speak with your current bankruptcy lawyer to resolve the matter.
If this answer is helpful, then please mark the helpful button. If this is the best answer, then please indicate it. Thanks. For further information you should see an attorney and discuss the matter completely. If you are in the New York City area, then you can reach me during normal business hours at 718 329 9500 or www.mynewyorkcitylawyer.com.
You should first talk to your attorney and see what he recommends. You should be OK as long as you advise the trustee of the mistake at the meeting of creditors. If the trustee thinks you should amend the schedule then I would go ahead and amend it.
The answer above is for general information purposes only. You should talk to an attorney to determine your specific legal rights.
Your bankruptcy petition serves as notice to your creditors that you have filed bankruptcy and will not be able to pay your debt to them. What is important is the notification piece. Correctly including the dollar amount that you owe an unsecured creditor doesn't matter. As a matter of fact, with interest charges, non-payments, etc., the debt amount changes almost daily. What is important is that the creditor was notified of the bankruptcy filing.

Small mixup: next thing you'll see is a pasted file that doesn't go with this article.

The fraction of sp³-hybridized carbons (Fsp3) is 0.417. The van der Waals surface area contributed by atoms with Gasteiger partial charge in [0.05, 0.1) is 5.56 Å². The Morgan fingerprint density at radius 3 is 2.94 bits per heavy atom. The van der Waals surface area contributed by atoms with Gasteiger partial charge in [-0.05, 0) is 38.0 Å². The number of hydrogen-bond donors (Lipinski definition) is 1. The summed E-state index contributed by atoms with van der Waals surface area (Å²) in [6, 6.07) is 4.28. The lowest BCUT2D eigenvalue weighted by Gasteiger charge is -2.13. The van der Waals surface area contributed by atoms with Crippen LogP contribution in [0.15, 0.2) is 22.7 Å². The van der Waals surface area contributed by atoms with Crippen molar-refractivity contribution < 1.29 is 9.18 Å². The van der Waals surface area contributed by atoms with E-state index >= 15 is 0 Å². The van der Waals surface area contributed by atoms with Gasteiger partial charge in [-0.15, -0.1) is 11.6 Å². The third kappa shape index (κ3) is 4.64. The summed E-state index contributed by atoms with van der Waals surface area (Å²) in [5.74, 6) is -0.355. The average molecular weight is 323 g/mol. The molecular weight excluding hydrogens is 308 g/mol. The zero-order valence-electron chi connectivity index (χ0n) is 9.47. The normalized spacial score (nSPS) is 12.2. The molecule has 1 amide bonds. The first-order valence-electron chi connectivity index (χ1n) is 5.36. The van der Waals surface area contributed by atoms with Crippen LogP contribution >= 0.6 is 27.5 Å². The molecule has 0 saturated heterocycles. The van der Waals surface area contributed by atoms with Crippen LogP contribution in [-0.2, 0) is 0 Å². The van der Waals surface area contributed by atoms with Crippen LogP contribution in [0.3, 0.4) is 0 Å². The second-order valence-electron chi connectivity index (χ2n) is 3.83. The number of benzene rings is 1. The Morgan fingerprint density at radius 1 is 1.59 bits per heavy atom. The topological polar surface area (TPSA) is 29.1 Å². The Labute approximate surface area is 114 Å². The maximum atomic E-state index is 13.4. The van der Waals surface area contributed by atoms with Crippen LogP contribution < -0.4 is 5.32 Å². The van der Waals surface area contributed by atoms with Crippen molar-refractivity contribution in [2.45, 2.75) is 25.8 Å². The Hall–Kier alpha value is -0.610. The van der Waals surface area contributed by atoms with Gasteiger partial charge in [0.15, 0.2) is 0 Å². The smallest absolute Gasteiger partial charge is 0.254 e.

I agree with the other attorneys' recommendations. Just as long as you listed the creditor and they received notice you should be fine. Adding the amount of debt tells the court and trustee how much is owed. By listing the amount owed to the creditor you discharge any amount due to them, not only the amount you listed in the petition. Even if you had several accounts with the same creditor and failed to list one account it would generally discharged that amount as well as long as they were notified of the original filing. You may want to speak with your attorney and see what s/he says. Your jurisdiction and trustees may have their own rule and the trustee may want you to amend schedule F.
This answer is to be considered general advice and may not be the actual law in your jurisdiction. It also does not constitute an attorney-client relationship or privilege.
You may have just thrown off the Court Statistics! Other than that, no real harm done by not listing the amount owed. There should not be a fee to change the amount owed if your case is still active. If your case is closed you should be okay. Most jurisdictions have held that in a no-asset Chapter 7 your creditor would be discharged even if the creditor were not listed. Here, the creditor clearly had notice of your filing.